Page 180 - Chorister's Companion
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  Church Music Composers
JOSQUIN DES PRES (c.1440–c.1521). Sometimes written as Josquin Despres or simply Josquin, his name in Flemish means ‘Joseph of the fields’. He was the first great Renaissance composer of polyphonic music and, unlike many composers, he was extremely famous in his own time. Many of his compositions survive including at least  masses,  motets and  songs. The best known mass is the Missa de Beata Virgine and perhaps the most famous of his songs is a short humorous song El Grillo (The Cricket).
LANGLAIS, Jean (1907–1991). Blind organist of the Basilica of Sainte Clotilde in Paris for over  years. Although a prolific composer and noted improviser, he was best known as a teacher who influenced and inspired several generations of young French, American and British organists. Organ music and sacred liturgical music form the bulk of his  opus numbers and of his  masses the Messe solennelle is widely sung in cathedrals.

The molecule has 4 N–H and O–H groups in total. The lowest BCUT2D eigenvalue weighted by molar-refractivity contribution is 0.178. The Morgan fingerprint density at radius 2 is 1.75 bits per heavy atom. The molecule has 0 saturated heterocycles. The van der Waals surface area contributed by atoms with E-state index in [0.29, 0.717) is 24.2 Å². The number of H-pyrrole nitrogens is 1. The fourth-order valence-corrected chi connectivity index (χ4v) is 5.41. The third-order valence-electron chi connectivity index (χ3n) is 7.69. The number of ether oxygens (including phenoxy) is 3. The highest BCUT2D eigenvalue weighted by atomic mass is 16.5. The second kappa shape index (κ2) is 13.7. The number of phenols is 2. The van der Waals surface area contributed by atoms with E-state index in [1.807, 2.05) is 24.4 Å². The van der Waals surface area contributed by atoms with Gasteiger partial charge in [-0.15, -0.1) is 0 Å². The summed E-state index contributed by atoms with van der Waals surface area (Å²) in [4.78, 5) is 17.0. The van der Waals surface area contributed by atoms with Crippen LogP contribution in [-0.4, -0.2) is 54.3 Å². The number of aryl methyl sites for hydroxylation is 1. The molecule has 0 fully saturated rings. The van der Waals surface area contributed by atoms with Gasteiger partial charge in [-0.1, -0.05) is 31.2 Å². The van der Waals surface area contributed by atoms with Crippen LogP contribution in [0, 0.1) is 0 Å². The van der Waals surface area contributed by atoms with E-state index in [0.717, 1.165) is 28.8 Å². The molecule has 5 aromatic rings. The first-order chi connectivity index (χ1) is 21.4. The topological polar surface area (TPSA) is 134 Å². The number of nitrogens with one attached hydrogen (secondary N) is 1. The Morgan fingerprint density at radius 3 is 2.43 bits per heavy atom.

LASSUS, Orlandus (1532–1594). A Flemish Renaissance composer sometimes called Orlando di Lasso, he was as famous in his day as Josquin and even more of his works survive. These include  masses,  motets and over  songs and madrigals. From  he worked mainly in Germany where he was a popular and influential teacher.
LEIGHTON, Kenneth (1929–1988). A former chorister of Wakefield Cathedral, he studied at the Queen’s College, Oxford and was a pupil of Bernard Rose, Edmund Rubbra and Goffredo Petrassi. He
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